The recovery of farmland birds is long term work-in-progress. Go count some birds 5-14 Feb, support research and get away from zoom!
Make no bones about it – it’s been a tough journey. Post Second World War farmers were encouraged to become more efficient – The Archers BBC radio series was a government information service launched in 1955 for farmers. With rapidly changing farming practices between the late 70s and early 90s, farmland birds suffered major declines. These have now slowed.
Twenty years of partnership research (full pdf) with RSPB and GWCT have shown that declines in numbers of farmland birds can be turned around. Full pdf of paper here. Targeting, tweaking land management practices creates, enhances habitat (shelter, food and nesting sites – see link to hedges and magpies via RSPB) – alongside targeted management of predators where required.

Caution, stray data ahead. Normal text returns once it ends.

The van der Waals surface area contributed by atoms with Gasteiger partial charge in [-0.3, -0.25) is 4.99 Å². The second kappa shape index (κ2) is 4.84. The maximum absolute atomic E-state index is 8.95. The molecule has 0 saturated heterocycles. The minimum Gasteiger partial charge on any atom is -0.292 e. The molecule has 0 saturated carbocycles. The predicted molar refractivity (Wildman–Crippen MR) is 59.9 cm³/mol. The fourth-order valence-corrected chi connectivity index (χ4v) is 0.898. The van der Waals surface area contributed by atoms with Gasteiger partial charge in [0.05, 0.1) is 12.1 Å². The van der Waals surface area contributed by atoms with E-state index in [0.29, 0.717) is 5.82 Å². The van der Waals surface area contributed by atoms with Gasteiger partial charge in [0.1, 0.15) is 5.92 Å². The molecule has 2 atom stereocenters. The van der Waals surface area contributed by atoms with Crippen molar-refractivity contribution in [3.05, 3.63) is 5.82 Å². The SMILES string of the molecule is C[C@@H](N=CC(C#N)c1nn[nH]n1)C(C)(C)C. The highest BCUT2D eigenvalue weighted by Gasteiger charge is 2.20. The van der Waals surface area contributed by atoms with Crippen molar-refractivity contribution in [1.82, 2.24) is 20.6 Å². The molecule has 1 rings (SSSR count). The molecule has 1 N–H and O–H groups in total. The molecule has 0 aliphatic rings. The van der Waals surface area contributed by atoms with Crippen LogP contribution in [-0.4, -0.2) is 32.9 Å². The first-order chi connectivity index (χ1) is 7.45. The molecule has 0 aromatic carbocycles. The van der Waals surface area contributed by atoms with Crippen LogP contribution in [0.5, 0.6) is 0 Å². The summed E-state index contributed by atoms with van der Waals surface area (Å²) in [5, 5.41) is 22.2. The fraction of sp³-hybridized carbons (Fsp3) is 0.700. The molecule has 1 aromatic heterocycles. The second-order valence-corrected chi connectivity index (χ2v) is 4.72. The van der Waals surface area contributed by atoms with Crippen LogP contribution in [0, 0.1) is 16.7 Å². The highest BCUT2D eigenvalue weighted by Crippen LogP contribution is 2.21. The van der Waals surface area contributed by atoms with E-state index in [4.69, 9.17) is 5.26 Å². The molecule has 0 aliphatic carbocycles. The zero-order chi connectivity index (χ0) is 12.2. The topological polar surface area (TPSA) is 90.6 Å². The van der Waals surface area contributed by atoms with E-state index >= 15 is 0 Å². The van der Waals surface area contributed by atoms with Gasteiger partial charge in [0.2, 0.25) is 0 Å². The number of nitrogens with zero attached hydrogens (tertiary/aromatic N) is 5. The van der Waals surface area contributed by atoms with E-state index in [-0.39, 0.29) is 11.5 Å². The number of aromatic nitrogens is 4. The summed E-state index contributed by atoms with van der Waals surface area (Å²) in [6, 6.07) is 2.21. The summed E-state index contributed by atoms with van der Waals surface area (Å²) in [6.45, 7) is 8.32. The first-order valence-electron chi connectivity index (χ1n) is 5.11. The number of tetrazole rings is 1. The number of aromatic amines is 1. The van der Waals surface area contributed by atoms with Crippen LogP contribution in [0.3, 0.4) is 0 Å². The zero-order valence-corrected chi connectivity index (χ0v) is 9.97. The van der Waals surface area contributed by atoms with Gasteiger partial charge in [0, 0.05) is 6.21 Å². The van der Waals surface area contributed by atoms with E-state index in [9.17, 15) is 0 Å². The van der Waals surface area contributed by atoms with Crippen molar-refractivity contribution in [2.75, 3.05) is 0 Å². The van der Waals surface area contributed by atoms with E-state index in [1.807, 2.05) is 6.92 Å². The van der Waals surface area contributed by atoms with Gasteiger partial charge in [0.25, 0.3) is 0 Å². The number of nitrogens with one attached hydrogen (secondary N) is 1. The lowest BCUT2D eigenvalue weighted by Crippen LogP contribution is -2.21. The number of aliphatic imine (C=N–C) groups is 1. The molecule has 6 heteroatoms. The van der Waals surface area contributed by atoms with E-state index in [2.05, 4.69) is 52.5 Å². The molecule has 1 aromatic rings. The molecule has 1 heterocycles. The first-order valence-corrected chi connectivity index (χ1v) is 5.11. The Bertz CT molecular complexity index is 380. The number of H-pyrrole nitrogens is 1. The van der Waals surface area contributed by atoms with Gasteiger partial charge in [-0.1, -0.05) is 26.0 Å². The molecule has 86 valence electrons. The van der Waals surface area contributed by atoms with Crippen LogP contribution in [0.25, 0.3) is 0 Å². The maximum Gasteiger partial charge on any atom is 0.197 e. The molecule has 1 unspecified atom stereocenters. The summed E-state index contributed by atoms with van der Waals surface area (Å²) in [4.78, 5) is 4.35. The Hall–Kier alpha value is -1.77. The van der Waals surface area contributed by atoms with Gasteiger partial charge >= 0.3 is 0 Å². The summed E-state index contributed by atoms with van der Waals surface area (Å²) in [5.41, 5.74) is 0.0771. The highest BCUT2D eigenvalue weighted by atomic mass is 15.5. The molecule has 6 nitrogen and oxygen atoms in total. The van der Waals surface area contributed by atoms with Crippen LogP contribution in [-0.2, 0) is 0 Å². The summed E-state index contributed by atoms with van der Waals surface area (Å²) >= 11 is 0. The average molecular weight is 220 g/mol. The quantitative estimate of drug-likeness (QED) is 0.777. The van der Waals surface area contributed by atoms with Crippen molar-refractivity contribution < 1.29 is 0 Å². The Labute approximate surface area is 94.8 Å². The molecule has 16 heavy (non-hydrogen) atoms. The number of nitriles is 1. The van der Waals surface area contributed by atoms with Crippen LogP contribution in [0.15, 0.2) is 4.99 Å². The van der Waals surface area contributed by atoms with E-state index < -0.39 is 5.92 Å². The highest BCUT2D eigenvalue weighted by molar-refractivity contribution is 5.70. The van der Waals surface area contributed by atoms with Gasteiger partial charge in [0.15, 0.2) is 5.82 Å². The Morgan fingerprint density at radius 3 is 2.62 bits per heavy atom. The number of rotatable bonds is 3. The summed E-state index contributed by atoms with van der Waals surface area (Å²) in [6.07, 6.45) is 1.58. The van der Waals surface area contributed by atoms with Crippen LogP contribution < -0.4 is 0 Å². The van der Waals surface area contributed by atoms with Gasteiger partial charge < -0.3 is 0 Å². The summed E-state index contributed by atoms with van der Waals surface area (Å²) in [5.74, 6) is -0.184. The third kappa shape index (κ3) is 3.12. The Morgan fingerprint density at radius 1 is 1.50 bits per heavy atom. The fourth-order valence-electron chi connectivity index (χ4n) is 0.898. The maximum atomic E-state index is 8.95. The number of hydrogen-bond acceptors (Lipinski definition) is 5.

Even better, working in a group such as the South Wiltshire Farmland Bird Project pays dividends with farmers coming together under govt funded facilitation groups. Here’s a new farmer group in East Anglia. ‘Farmer clusters’ are another vehicle to help deliver wildlife at a landscape scale.
There’s much more going out there than recorded on a screen. But without measurement, it’s hard to manage. Without hearing from others, it’s sometimes hard to maintain unfunded environmental work just for the joy. So let’s celebrate these annual Big Farmland Bird Counts if just to stretch those ‘lockdown legs’.